JCRC — DespiteEven as Indiana lawmakers from both parties continue to echo Gov. Eric Holcomb’s call for hate crime legislation, the deep divisions that foiled previous attempts to pass a bias-motivated crime bill appear to still be entrenched. Monday, Holcomb announced his intention to get a hate crime bill through the Statehouse during the 2019 General Assembly session. He said he would be meeting with legislators, corporate leaders and citizens to find consensus so Indiana can join the 45 other states that have statutes regarding crimes motived by hate or bias. “No law can stop evil,” Holcomb said, “but we should be clear that our state stands with the victims and their voices will not be silenced.” Holcomb made his public statement of support for hate crime legislation following an act of vandalism at a Carmel synagogue over the weekend. An outbuilding at the Congregation Shaarey Tefilla was spray-painted with Nazi symbols. Republicans and Democrats in the Legislature have since issued statements reiterating the governor’s view. But Democrats noted that while they have proposed and supported hate crime measures, their colleagues across the aisle have resisted and failed to take action in getting a bill passed. “(The Democrats) have persistently pursued bias-motivated crime legislation in the Indiana Senate, and each year our legislation is ignored by the majority party with promises of future consideration,” said Senate Minority Leader Tim Lanane, D-Anderson. Incoming Senate president Rodric Bray, R-Martinsville, said he is pleased to collaborate with Holcomb and the House of Representatives to continue the work of crafting “legislation that mirrors our Hoosier hospitality.” Conversely, House Speaker Brian Bosma, R-Indianapolis, voiced support for the victims but was noncommittal about passing a law. “This summer, the Interim Study Committee on Corrections and Criminal Code will take another look at the issue of bias-motivated crimes and identify opportunities for legislative consensus,” Bosma said. “Indiana Judges already have the ability to enhance sentences based on a criminal’s motivation when presented with evidence of bias, but perhaps more needs to be done to clarify and highlight this existing provision.” Also Monday, Indiana Attorney General Curtis Hill released a 761-word op-ed also calling for the Legislature to pass a law that “criminalizes hateful conduct.” However, his position mirrors the opposition to hate crime bills that these measures carve out special protections for select groups. The list of protected classes often included in the proposed legislation is seen as excluding individuals who are part of a majority. “My proposal differs from many other so-called hate-crimes proposals in that it avoids entirely the exercise of separating ‘protected groups’ from ‘non-protected,’” Hill wrote. “Why should some groups receive greater protection from hateful conduct than others?” For community organizations pushing for a bias-motivated crime bill, the removal of the specific protected groups would be unacceptable. David Sklar, director of government affairs for the Indianapolis Jewish Community Relations Council, called it a non-starter. Hate crime bills that have been introduced in the Indiana Legislature in the past have included a list of characteristics identifying the protected classes. The bills specify that individuals or groups could have their sentences enhanced if they commit a criminal act that targets others because of their religion, race, gender and ethnicity. Holcomb’s support, hate crimes bill lacks unity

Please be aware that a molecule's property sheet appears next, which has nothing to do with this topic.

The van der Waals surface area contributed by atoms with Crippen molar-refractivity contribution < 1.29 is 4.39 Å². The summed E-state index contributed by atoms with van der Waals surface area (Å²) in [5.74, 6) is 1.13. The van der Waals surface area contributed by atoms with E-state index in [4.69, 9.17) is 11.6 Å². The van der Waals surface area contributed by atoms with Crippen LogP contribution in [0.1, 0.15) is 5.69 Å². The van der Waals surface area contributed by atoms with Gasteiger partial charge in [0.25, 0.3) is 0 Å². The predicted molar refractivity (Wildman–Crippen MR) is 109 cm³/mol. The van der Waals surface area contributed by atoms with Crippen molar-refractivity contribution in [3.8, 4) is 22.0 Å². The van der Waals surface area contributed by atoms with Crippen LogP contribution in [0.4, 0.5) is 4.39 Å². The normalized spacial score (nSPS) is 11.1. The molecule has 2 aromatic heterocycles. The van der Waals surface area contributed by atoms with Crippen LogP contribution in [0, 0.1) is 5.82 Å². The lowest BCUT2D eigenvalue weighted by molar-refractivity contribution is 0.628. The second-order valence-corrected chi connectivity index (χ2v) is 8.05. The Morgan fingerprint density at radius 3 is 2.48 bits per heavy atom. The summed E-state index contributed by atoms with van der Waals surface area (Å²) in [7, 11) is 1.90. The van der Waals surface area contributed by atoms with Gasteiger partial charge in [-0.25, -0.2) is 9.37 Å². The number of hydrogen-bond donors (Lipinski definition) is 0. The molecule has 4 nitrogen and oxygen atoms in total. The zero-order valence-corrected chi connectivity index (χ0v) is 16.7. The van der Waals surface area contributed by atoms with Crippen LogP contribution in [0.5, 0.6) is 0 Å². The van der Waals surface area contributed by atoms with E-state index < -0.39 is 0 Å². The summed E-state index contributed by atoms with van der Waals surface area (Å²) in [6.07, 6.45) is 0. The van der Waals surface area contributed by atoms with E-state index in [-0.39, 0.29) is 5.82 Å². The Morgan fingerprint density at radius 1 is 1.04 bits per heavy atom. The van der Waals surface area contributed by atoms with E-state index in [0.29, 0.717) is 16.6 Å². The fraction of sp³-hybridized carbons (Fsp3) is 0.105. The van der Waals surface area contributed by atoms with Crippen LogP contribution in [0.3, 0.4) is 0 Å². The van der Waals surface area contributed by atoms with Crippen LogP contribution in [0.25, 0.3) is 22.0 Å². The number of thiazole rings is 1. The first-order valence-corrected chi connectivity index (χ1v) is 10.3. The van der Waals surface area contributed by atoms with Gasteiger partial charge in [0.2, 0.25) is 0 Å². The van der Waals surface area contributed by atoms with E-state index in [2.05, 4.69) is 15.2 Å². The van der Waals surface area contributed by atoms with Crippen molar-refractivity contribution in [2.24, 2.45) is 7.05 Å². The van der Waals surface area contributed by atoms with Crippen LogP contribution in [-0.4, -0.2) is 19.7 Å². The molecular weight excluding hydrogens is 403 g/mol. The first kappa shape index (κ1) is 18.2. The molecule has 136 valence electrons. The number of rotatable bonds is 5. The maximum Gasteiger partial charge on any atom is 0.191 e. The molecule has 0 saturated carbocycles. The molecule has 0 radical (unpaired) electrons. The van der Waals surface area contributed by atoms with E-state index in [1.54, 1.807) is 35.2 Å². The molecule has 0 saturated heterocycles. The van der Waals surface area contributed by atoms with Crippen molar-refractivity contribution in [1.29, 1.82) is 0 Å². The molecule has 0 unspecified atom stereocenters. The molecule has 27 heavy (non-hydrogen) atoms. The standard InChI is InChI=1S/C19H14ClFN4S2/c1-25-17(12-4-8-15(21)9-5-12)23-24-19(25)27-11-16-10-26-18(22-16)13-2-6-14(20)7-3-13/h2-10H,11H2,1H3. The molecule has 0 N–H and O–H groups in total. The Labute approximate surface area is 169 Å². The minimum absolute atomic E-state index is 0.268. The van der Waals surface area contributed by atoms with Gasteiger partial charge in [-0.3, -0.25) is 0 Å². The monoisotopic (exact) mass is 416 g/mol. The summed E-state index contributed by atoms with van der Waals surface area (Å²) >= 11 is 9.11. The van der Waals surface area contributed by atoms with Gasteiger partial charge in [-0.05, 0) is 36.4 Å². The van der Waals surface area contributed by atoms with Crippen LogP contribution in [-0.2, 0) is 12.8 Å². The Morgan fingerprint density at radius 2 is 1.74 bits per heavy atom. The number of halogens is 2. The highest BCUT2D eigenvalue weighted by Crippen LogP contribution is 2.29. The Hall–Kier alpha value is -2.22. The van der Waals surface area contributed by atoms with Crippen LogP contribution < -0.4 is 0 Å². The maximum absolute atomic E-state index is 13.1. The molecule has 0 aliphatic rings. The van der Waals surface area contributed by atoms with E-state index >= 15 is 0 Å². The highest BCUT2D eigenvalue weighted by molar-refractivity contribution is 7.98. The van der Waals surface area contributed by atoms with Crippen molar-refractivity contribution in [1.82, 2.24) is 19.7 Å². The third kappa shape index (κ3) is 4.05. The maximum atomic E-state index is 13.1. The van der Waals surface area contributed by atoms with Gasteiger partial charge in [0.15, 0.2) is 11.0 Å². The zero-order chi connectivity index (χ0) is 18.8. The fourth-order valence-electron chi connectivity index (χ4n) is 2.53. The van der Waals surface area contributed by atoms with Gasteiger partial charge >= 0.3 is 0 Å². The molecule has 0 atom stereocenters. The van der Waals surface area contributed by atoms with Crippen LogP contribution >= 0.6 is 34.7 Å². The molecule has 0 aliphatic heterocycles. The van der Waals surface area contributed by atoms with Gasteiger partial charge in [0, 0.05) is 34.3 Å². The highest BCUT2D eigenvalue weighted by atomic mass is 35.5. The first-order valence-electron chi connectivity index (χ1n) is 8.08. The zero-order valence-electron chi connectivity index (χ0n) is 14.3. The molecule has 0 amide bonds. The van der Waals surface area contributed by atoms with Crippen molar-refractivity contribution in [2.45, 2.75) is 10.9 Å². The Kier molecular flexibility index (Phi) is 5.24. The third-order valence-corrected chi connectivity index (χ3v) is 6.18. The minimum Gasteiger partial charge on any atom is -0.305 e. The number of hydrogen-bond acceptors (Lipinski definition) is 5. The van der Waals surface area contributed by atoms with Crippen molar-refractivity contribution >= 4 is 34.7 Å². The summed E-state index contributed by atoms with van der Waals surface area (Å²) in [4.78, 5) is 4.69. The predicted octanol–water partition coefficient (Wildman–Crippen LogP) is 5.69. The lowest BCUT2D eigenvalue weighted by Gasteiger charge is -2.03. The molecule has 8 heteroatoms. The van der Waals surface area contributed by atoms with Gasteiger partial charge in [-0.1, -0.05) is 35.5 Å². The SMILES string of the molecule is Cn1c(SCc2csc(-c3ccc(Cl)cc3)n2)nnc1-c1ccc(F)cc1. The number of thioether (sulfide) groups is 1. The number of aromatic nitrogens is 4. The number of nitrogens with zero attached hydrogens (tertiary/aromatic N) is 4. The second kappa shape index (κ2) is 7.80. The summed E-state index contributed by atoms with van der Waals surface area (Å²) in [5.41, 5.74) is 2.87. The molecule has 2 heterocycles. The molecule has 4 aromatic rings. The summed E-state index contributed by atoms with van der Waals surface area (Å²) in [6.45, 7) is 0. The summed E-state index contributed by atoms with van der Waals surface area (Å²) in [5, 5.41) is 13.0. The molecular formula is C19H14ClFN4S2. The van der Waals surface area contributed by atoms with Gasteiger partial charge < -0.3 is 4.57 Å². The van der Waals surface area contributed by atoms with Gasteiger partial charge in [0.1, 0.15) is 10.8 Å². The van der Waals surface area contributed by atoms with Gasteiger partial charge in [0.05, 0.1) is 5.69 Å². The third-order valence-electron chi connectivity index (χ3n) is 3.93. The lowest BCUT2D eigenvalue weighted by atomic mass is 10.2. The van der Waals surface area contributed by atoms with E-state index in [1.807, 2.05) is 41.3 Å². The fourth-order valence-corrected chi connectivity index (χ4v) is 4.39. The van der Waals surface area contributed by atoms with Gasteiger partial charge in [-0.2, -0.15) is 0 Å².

For community organizations pushing for a bias-motivated crime bill, the removal of the specific protected groups would be unacceptable. David Sklar, director of government affairs for the Indianapolis Jewish Community Relations Council, called it a non-starter.